Chamber music plays a central role in the musical development of our students, both on and off campus. All instrumental areas participate, performing works from the standard repertoire, as well as new music, for area and mixed ensembles. Additionally, master classes and concerts are regularly provided by visiting guest artists.
Comprised of the students of the CSU Trombone Studio and other talented trombonists from the CSU community, the Trombone Choir is the primary performing ensemble of the Studio. The Trombone Choir studies and performs music from all musical eras and genres stretching from Renaissance dances to funk and heavy metal. Professor Van Hof writes many of the Choir’s arrangements, but students are encouraged to explore arranging and composing for the group as well. Community outreach is a hallmark of the CSU Trombone Choir, with special focus paid to performances in public spaces and for audiences of all ages. The ensemble makes its debut in the Fall of 2013, and has been invited to perform at the 2014 Big12 Trombone Conference at Texas Tech University.
Neue Polka Colorao
Neue Polka Colorado is a polka band for the 21st century. Traditional Bavarian favorites are combined with polka-ized versions of pop hits. Inspired by the singing, playing, camaraderie, and antics of the town bands of Central Europe (notably Austria and Germany), NPC was launched in the summer of 2014.
The band is exclusively brass instruments, and is populated almost entirely by music majors at Colorado State Univeristy. The band's mission is:
- To strengthen the connection between CSU Music and the Front Range community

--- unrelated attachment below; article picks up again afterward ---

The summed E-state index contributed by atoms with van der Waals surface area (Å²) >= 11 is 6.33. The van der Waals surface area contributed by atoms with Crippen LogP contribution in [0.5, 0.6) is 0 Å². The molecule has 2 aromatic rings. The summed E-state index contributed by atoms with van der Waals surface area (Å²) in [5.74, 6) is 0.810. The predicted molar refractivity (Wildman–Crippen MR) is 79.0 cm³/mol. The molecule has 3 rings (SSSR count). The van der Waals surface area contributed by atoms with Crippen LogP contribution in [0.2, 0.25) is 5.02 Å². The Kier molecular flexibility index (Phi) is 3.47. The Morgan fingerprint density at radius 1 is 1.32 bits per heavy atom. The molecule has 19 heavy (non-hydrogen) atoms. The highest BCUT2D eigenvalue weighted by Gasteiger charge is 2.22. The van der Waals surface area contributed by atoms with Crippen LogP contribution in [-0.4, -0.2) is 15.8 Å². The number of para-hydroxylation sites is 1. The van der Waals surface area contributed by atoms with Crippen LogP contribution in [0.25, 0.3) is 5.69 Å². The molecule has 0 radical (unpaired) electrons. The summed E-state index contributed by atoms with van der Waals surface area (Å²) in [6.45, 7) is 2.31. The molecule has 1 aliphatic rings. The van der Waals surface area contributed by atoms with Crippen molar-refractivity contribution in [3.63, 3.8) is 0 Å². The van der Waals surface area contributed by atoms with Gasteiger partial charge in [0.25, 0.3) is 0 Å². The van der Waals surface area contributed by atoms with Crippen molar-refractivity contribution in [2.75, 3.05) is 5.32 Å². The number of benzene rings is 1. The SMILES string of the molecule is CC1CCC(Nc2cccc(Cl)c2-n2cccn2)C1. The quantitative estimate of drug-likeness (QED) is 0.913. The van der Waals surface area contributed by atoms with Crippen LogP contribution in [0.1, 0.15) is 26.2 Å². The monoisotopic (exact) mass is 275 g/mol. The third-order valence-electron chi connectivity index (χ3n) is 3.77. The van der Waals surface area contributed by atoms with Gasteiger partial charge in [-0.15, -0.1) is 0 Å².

- To provide professional gigging experience for CSU music majors
- To help people enjoy their time in Colorado's breweries, festivals, and civic events through fun and often funny polka music
The band is available in flexible instrumentation ranging from as small as eight to as large as 25. Typical compensation includes food and a modest stipend paid directly to the students.
One part Oktoberfest, one part 1990s mixtape, and 100% fun!
Chamber music forms an important part of the core string curriculum at CSU. Listening, leadership, communication and musicianship skills are essential components of great performances and are developed within this experience. The skills learned in chamber music and in small ensembles form a part of training the complete musician and those skills transfer to orchestral and solo playing. Our world class string faculty offers a lifetime of experience to CSU string students. Regular visiting concert artists and groups such as the Borromeo String Quartet give masterclasses each year. Working in conjunction with the Lincoln Center concert series, CSU offers students access to dozens of concerts each year in our ‘state of the art’ concert halls. Ensembles receive weekly coaching by our string faculty and participate in guest artist masterclasses and a public concert each semester. Chamber music students may also participate in community outreach.
Graduate String Quartet
Each year, the CSU string division provides excellent opportunities for our most advanced graduate students. Headed by Professor Margaret Miller, the graduate string quartets perform a full program each semester while immersing themselves in the business of running a professional ensemble. Many outreach activities provide the quartets with additional performing experience.
The CSU Flute Choir is made up of music majors and non-majors at CSU, and is directed by Professor Dr. Michelle Stanley. The ensemble is dedicated to performing exciting and challenging works for flute choir. The flute choir performed at the National Flute Convention in Las Vegas, NV in 2012. Their performance of Colorado composers Bill Douglas, Mando Surita and Cherise Leiter was one of the featured college choirs, selected by audition by the NFA.
The choir performs on several concerts and outreach concerts during the academic year. The choir consists of C flutes, piccolo, alto flute and bass flute.
Faculty Chamber Winds
The CSU faculty is passionate about bringing creative new elements to classical music making through repertoire that includes European and American compositions. Though this type of small wind ensemble is rarely heard in America, composers have been writing for this medium for two centuries, and concert goers are likely to hear one-of-a-kind transcriptions of opera overtures, a beautiful new setting of Copland’s Old American Songs,” as well as original works for harmonie, like Mendelssohn’s Notturno, Op. 24.”